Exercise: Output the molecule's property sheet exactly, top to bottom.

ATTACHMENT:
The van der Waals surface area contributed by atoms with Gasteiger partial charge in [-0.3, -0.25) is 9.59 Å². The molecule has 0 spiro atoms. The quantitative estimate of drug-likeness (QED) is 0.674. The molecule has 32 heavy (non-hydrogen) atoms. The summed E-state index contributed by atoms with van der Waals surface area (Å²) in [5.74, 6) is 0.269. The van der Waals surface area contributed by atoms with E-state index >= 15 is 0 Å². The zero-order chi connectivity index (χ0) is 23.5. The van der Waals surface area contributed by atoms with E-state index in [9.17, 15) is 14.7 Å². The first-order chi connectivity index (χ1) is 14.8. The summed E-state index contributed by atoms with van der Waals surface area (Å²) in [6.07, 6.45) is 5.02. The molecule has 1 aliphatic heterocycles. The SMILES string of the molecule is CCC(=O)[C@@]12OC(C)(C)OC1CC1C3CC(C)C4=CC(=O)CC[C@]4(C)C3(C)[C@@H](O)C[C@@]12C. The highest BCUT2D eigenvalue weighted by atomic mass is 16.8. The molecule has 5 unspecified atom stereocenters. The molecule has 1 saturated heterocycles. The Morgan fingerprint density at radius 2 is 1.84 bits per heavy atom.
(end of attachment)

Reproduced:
The van der Waals surface area contributed by atoms with Gasteiger partial charge in [-0.3, -0.25) is 9.59 Å². The molecule has 0 spiro atoms. The quantitative estimate of drug-likeness (QED) is 0.674. The molecule has 32 heavy (non-hydrogen) atoms. The summed E-state index contributed by atoms with van der Waals surface area (Å²) in [5.74, 6) is 0.269. The van der Waals surface area contributed by atoms with E-state index >= 15 is 0 Å². The zero-order chi connectivity index (χ0) is 23.5. The van der Waals surface area contributed by atoms with E-state index in [9.17, 15) is 14.7 Å². The first-order chi connectivity index (χ1) is 14.8. The summed E-state index contributed by atoms with van der Waals surface area (Å²) in [6.07, 6.45) is 5.02. The molecule has 1 aliphatic heterocycles. The SMILES string of the molecule is CCC(=O)[C@@]12OC(C)(C)OC1CC1C3CC(C)C4=CC(=O)CC[C@]4(C)C3(C)[C@@H](O)C[C@@]12C. The highest BCUT2D eigenvalue weighted by atomic mass is 16.8. The molecule has 5 unspecified atom stereocenters. The molecule has 1 saturated heterocycles. The Morgan fingerprint density at radius 2 is 1.84 bits per heavy atom.